Demonstrates basic knowledge of network and system security principles, safeguards and practices. Covers seven of the 10 knowledge domains covered in the CISSP and is a great stepping-stone to the CISSP.

Source: International Information Systems Security Certifications Consortium (aka (ISC)2 pronounced "ISC-squared")

For more information on: SSCP


SNSCP -- System and Network Security Certified Professional

Demonstrates ability to design and implement organizational security strategies, securing the network perimeter and component systems.

Source: Learning Tree International

For more information on: SNSCP


Certified Network Security Associate (CNSA)

Entry-level credential for a "stepping-stones to GIAC and CISSP" training and cert program, aims to certify general IT security knowledge and ability. Also serves as the first rung on a well-defined ladder of CCTI certifications.

Source: Colorado Computer Training Institute (CCTI)

For more info on: CNSA


Certified Network Security Expert (CNSE)

Identifies competent, practicing security professionals with strong technical knowledge and specific industry experience. Top rung in the CCTI security certification ladder. Requires obtaining a CNSP and CNSM, plus two elective exams, and written and hands-on lab exams.

Source: Colorado Computer Training Institute (CCTI)

For more info on: CNSE


Certified Network Security Manager(CNSM)

Identifies individuals who manage security professionals, with an understanding of technical security fundamentals and of related topics in security forensics, law, or incident response handling. Middle (management) rung in the CCTI security certification ladder.

Source: Colorado Computer Training Institute (CCTI)

For more info on: CNSM


Certified Network Security Professional (CNSP)

Identifies individuals who have moved from security fundamentals to coverage of advanced, complex security topics and technologies. Middle (technical) rung in the CCTI security certification ladder.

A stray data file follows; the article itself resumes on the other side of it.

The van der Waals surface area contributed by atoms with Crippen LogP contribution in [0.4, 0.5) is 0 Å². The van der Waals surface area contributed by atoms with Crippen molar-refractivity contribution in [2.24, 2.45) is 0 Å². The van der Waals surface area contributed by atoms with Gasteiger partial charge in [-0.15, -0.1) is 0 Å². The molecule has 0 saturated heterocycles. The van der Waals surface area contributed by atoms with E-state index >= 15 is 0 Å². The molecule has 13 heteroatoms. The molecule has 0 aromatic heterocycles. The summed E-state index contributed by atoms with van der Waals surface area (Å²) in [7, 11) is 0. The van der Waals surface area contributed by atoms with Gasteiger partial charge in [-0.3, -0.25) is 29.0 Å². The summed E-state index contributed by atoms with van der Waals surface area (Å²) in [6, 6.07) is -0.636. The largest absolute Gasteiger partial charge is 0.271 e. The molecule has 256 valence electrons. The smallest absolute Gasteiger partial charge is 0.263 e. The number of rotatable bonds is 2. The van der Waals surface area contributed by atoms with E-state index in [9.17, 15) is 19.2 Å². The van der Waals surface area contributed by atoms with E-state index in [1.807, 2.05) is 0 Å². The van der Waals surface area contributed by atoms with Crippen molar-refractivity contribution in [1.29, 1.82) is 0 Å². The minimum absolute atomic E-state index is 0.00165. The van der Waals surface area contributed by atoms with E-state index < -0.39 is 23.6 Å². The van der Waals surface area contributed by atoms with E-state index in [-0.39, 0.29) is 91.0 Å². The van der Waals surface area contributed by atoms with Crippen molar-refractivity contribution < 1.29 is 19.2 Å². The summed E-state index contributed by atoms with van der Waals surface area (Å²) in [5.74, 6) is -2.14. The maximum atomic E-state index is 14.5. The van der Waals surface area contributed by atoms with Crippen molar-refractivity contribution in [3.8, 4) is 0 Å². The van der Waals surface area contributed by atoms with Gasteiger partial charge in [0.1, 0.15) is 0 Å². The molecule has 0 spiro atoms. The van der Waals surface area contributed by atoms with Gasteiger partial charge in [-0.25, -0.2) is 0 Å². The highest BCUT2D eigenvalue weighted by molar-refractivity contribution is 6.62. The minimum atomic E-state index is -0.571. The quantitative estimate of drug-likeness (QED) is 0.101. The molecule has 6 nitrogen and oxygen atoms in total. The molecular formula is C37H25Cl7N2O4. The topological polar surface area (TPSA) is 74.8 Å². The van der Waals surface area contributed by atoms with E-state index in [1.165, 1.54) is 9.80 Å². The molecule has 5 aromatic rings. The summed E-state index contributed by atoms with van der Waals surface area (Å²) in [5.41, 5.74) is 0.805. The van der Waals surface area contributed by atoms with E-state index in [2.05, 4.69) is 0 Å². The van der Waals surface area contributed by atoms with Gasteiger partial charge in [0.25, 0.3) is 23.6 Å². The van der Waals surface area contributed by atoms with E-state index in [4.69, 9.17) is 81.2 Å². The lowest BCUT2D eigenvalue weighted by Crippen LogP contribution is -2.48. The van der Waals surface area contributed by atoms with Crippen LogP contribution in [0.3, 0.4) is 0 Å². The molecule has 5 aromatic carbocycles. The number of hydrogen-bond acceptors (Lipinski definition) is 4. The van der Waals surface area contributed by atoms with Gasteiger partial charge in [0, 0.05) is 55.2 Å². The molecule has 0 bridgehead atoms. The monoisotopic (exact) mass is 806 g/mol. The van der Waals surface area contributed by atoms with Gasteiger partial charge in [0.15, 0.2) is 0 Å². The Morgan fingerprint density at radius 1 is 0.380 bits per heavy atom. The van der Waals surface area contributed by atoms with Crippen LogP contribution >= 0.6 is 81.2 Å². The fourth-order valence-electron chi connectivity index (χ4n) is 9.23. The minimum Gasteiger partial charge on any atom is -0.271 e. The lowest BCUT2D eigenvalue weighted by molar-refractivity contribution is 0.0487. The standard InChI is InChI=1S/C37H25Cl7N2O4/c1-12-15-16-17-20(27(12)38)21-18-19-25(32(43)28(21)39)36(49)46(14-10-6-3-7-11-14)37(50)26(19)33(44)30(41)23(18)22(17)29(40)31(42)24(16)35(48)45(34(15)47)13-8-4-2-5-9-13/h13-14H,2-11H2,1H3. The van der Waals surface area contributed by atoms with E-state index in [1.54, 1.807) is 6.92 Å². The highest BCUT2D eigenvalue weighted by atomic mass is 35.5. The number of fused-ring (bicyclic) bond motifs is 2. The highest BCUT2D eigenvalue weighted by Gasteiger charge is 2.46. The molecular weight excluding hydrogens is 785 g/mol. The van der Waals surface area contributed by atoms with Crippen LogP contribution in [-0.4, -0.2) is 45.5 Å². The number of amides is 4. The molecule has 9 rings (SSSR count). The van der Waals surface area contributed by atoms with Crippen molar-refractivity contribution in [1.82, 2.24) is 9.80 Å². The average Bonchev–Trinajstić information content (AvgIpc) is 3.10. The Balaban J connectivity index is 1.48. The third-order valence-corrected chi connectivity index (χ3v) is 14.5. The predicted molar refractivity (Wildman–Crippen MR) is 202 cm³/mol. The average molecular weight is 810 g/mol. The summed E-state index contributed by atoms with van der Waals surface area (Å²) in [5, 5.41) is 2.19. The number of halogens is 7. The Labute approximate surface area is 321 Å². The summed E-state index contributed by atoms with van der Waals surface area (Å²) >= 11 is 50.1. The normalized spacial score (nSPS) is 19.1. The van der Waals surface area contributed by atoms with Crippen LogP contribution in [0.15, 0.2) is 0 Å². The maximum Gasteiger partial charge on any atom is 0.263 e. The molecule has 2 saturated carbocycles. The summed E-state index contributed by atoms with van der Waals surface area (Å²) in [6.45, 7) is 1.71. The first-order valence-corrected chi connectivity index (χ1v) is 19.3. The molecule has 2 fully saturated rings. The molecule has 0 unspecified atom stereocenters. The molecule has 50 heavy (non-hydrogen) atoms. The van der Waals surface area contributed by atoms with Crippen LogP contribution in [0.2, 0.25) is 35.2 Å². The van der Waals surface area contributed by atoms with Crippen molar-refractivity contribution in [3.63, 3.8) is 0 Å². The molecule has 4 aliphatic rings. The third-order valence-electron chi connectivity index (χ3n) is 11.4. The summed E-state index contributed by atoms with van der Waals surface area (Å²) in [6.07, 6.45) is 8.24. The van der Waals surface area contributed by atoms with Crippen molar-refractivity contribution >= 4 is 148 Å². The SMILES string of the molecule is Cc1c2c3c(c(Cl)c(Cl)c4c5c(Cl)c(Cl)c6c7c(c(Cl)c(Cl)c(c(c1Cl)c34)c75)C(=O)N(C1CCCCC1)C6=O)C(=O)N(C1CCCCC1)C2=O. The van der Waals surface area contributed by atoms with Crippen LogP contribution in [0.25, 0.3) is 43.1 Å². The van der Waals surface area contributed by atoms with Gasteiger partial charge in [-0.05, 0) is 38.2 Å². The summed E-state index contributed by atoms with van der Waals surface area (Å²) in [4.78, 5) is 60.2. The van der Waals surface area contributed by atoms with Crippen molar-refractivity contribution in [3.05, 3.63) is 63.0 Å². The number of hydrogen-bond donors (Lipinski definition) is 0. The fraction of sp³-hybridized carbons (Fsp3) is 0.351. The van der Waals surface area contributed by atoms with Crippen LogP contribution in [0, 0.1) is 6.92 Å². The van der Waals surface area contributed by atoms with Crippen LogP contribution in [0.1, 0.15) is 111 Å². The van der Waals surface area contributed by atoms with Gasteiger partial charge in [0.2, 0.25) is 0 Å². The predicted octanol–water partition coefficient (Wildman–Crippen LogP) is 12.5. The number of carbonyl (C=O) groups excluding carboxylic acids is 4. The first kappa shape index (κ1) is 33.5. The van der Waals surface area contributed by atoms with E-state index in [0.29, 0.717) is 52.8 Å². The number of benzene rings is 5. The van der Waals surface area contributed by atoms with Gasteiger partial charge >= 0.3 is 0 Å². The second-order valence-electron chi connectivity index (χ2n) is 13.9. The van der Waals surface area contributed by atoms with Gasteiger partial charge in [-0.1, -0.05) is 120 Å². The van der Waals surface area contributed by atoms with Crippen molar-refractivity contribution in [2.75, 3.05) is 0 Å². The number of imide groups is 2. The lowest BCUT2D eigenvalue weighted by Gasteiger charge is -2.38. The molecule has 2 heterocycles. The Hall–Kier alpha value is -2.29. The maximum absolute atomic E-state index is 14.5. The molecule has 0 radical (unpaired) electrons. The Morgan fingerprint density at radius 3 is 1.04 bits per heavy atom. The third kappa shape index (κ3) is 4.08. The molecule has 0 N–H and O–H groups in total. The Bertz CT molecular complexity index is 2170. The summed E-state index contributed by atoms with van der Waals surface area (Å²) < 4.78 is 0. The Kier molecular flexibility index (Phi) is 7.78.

Source: Colorado Computer Training Institute (CCTI)

For more info on: CNSP


Obviously, there is no shortage of options for would-be computer security experts to choose from. Today, the CISSP, the SANS GIAC and the CPP are probably the best-known and most widely-followed computer security certifications. Numbers of certified individuals in these programs vary from a low of 3,000 to a high of 8,000. This is likely to change with TruSecure's entry into the market, given that this organization has a huge global footprint and is highly regarded throughout the business and computing communities. The other certifications mentioned here are more specialized and appeal to auditors, intelligence-types and those with a law-enforcement bent.

Please let me know if my survey of this landscape missed anything. I can't claim to know, see, or be able to find everything, so all help will be gratefully acknowledged. As always, feel free to e-mail me with feedback, comments, or questions at etittel@lanw.com.

About the author:

Ed Tittel is a principal at a content development company based in Austin, Texas and the creator of the Exam Cram series. He's worked on numerous certification titles on Microsoft, Novell, CIW and Sun related topics and is working on several security certification books for delivery in 2001.


This was first published in January 2001

Dig deeper on Security Industry Certifications

Pro+

Features

Enjoy the benefits of Pro+ membership, learn more and join.

0 comments

Oldest 

Forgot Password?

No problem! Submit your e-mail address below. We'll send you an email containing your password.

Your password has been sent to:

-ADS BY GOOGLE

SearchCloudSecurity

SearchNetworking

SearchCIO

SearchConsumerization

SearchEnterpriseDesktop

SearchCloudComputing

ComputerWeekly

Close